MANILA, Philippines (UPDATED) – News first erupted in 2014 that the Army Navy Club, an abandoned early 20th century building, will be turned into a boutique hotel slated to open in 2016.
But will a casino also rise on the same site?
Early Wednesday morning, March 30, Museo Pambata president and CEO Nina Lim Yuson called attention to a "casino gaming facility" reportedly being built behind the Army Navy Club.
"Museo Pambata is seriously concerned that our neighbor, the former historical Army Navy Club, a heritage building leased by the City of Manila to Oceanville to put up a botique hotel, has not revealed that a Casino Gaming facility (subleased to Vanderwood and approved by PAGCOR) is being constructed behind the building, right next to the US Embassy wall," Yuson said in her Facebook post on Wednesday.
Yuson continued: "Isn't the City of Manila concerned? NCCA knows that a gaming casino in a heritage building violates the National Cultural Heritage Act of 2009. HELP NEEDED!"
This is not the first time she posted about the issue. On February 1, Yuson posted photos of the construction being done at the Army Navy Club, hoping "it doesn't turn into a casino."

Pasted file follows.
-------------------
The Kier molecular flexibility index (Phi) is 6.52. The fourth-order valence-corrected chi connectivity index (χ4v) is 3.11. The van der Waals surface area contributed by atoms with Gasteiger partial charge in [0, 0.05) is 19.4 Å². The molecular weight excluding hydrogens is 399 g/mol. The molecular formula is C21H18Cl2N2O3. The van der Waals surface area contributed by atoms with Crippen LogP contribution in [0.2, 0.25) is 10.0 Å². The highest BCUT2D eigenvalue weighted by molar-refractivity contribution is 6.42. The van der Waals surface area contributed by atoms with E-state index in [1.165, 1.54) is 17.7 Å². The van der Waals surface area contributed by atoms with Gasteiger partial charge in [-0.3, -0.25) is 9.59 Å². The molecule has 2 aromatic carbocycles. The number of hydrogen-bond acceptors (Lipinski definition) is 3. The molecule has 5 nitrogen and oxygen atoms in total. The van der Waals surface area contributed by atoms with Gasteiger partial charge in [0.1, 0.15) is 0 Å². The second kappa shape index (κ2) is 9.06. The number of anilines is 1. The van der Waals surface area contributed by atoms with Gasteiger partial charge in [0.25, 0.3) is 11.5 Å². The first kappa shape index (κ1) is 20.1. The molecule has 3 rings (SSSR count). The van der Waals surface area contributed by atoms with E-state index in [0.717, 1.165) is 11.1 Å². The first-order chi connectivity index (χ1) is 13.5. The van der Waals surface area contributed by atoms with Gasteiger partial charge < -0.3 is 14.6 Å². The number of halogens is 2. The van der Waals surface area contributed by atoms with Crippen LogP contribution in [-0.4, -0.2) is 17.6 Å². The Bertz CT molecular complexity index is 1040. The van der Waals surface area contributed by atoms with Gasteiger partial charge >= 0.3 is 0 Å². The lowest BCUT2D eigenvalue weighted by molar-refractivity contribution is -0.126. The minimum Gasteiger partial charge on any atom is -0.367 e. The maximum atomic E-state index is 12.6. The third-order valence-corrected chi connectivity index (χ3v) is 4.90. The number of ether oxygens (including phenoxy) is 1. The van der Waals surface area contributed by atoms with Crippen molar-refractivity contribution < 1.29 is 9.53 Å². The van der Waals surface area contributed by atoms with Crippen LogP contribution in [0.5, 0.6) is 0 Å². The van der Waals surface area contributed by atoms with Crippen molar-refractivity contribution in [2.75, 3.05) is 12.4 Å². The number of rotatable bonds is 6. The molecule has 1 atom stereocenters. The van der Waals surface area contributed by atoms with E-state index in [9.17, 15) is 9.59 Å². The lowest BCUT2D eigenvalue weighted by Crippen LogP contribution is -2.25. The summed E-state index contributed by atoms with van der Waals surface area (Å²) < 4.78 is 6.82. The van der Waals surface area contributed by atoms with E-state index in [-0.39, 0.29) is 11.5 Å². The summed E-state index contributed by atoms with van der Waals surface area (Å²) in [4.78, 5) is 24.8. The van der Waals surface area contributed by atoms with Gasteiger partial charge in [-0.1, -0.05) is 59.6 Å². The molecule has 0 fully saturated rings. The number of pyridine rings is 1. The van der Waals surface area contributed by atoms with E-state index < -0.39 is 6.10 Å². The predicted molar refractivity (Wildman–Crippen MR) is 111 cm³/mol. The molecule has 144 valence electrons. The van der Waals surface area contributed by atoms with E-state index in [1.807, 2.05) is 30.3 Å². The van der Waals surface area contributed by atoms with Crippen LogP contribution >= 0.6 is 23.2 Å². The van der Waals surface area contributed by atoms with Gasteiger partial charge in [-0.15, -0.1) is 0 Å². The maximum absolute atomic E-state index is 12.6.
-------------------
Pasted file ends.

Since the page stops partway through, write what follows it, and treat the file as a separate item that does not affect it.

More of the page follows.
"Both our buildings are owned by the City of Manila. Lately, I heard that there are plans being done to take over our site. Why is our local government so insensitive to the good value of historical sites and a children's museum?" her post read.
Asked to clarify her post on Wednesday, Yuson told Rappler that illegaly sub-leasing to Vanderwood Management Corporation violates the National Cultural Heritage Act of 2009.
In August 2015, the Philippine Star reported that the National Commission on Culture and the Arts (NCCA) is keeping its hands off the proposed casino, since the National Historical Commission of the Philippines (NHCP) has supervision over the Army Navy Club.
The NHCP in 2014 allowed developer Oceanville Hotel and Spa Corporation to turn the old building into a boutique hotel.
But in the same year, the building became the center of controversy after the NHCP itself issued a cease and desist order against the developer for tampering with its main building without the agency's permission.
The order was issued after Oceanville failed to wait for the commission's go signal before dismantling corroded metal window frames and other original parts of the main building. NHCP only gave permission for the dismantling of two annex buildings which are not part of the early 20th century original structure.
On Wednesday, Yuson said she has been taking steps on the issue since 2015, even writing the US Ambassador to the Philippines and NHCP chair Maria Serena Diokno. She also met groups concerned about heritage preservation.
"It's time we have a campaign to stop this casino. We will start a signature campaign from children," she told Rappler in a text message.
Jee is part of Rappler's Central Desk, handling most of the world, science, and environment stories on the site. She enjoys listening to podcasts and K-pop, watching Asian dramas, and running long distances. She hopes to visit Israel someday to retrace the steps of her Savior.